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VICTOR JOECKS: Elizabeth Warren is the secular Joel Osteen

In her quest for the presidency, Elizabeth Warren has turned herself into the secular Joel Osteen.

Osteen leads the largest church in America, teaching what’s known as the prosperity gospel. That’s the belief that if you obey God and have enough faith, God will always reward you with health and wealth. The prosperity gospel is a distortion of Biblical teaching. Christ told his followers that the world would hate them. The apostle Peter told believers that suffering for doing good was “commendable before God” and not to be surprised by fiery trials.

But Osteen’s appeal is obvious. If you trust in God, you’ll have eternal bliss in heaven and “your best life now.” That’s the title of Osteen’s book, which has sold a staggering 4 million copies. Osteen isn’t interested in mentioning things such as sin, repentance or suffering. “I want to help people sleep at night,” he told the Financial Times.

Warren has co-opted this approach as she seeks the presidency. She doesn’t want you to turn to God to solve your problems. She wants you to turn to government — with her in charge.

Does student loan debt keep you up at night? Vote for Warren. She’ll make it go away and make it free to attend public colleges.

Are you worried about the cost of child care? Warren wants free child care for low-income families and to cap expenses for wealthier families.

Stressed that you can’t afford housing? She wants to build 3.2 million new housing units and help some first-time home buyers.

Just put your faith — or vote — in Warren and you’ll have your best life now. No need for pesky things such as personal responsibility, hard work and delayed gratification.

At least Osteen has a source — an all-powerful God who created the universe — capable of rewarding the faithful. Warren has proposed only two funding sources for her giveaways, a wealth tax on assets of more than $50 million and a new corporate tax. Leave aside the significant constitutional and practical problems with a wealth tax. The Warren campaign estimates those two taxes will raise $3.7 trillion over 10 years.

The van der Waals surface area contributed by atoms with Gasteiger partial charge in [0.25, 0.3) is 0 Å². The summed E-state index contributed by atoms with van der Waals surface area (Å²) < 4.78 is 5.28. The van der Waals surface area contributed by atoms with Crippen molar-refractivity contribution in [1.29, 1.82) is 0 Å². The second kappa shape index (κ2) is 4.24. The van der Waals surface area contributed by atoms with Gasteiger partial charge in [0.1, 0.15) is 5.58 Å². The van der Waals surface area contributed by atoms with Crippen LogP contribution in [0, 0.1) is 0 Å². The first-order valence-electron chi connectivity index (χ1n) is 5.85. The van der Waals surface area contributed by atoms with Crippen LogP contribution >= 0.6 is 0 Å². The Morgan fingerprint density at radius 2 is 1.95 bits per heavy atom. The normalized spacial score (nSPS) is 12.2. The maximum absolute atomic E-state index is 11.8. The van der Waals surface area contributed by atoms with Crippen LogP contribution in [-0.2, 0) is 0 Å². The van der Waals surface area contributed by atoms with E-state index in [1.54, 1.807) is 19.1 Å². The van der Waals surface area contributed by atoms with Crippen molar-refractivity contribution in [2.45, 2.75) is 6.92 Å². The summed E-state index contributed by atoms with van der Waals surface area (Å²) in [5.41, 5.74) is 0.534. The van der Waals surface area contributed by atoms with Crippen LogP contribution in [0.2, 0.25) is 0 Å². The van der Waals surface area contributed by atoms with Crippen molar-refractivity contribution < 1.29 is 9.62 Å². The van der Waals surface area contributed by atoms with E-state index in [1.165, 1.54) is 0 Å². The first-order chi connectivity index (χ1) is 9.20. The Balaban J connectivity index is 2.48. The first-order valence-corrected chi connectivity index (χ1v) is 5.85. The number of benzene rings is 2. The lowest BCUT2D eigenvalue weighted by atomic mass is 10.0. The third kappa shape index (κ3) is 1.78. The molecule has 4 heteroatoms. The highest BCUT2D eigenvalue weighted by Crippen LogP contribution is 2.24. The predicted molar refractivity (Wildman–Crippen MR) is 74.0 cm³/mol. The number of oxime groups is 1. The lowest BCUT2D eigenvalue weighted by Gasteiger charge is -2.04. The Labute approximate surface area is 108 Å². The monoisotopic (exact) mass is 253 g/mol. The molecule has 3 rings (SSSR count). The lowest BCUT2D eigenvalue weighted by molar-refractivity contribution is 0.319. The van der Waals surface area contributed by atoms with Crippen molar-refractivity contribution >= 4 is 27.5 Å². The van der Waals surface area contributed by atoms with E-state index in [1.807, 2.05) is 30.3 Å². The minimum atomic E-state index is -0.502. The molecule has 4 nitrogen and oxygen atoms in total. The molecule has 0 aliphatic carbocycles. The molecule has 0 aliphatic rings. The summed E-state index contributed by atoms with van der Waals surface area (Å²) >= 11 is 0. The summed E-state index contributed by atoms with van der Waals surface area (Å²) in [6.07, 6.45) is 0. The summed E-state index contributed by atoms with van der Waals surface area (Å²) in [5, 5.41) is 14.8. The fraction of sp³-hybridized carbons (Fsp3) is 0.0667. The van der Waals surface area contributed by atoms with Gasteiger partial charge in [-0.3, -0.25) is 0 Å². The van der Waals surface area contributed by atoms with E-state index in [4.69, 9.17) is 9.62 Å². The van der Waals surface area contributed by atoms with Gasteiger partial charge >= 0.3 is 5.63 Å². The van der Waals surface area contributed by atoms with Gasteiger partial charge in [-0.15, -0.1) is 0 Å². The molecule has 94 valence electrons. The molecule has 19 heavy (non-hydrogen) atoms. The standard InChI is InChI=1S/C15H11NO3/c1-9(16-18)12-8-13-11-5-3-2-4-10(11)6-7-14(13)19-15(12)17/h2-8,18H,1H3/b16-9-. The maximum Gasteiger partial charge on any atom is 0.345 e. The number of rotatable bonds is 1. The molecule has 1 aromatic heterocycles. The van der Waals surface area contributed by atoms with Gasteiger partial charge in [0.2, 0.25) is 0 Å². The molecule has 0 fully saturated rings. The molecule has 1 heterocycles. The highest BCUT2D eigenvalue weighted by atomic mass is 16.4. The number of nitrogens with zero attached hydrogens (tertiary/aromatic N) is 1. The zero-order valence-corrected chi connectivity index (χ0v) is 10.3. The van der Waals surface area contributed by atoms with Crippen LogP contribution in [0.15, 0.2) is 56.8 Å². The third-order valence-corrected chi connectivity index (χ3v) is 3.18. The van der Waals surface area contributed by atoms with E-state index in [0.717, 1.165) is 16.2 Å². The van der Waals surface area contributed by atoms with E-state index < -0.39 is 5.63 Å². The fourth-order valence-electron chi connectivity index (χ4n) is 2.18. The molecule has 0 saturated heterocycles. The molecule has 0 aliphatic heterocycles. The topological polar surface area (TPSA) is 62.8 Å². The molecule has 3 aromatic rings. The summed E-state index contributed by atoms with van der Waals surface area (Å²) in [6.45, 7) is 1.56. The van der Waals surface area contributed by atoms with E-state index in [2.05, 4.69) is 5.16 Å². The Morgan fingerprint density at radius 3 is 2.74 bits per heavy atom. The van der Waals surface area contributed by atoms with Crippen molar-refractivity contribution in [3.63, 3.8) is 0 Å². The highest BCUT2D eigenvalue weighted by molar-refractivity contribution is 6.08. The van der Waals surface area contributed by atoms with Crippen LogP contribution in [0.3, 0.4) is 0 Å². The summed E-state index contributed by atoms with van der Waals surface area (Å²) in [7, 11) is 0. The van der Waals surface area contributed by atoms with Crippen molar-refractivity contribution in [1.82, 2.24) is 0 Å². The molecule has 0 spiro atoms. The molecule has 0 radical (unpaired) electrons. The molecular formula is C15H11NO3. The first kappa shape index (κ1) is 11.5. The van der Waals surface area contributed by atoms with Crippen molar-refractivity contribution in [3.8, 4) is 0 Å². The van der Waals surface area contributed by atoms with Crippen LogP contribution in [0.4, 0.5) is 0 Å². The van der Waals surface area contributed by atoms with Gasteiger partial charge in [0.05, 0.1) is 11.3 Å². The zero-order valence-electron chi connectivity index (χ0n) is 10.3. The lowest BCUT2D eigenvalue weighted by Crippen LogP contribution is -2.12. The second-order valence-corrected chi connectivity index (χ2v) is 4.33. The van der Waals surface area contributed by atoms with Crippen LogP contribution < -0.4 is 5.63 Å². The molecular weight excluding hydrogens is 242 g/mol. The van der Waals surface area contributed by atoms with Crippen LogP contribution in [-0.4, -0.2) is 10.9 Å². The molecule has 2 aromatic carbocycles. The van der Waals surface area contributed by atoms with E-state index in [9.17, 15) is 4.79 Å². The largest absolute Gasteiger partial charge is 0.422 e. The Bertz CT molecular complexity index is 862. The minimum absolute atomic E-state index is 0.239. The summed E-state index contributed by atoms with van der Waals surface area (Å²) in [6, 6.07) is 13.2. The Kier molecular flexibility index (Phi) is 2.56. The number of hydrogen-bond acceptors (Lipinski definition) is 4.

That’s a lot of money. Just not when you’ve promised “Medicare for All.” Warren wants people to believe she’ll make them wealthy — and healthy.

The estimated cost of Medicare for All is $32 trillion over 10 years. It would cost much more if passed — and not just because government expenses always soar past projections. Medicare reimbursement rates for doctors, nurses and hospitals are 40 percent less than private insurance companies pay. Sometimes Medicare’s reimbursement is less than the cost of providing the service. Those rates — and the cost to taxpayers — would have to increase once Medicare for All eliminates private insurance.

Warren’s tax plans would pay for 12 percent of that deflated estimate, assuming she didn’t fund any of the other programs she’s promised. Paying for Medicare for All would necessitate a middle-class tax hike. Even Sen. Bernie Sanders, I-Vt., acknowledges as much.

At Thursday’s debate, moderator George Stephanopoulos asked Warren twice if her plan required a middle-class tax hike.

Warren dodged the question. Just like Osteen doesn’t want to talk about sin, she doesn’t want to talk about how to pay for her many plans. That’s because the country can’t afford them, even with a middle-class tax increase.

The success of Warren’s prosperity politics relies on the blind faith of her adherents.

Victor Joecks’ column appears in the Opinion section each Sunday, Wednesday and Friday. Contact him at vjoecks@reviewjournal.com or 702-383-4698. Follow @victorjoecks on Twitter.

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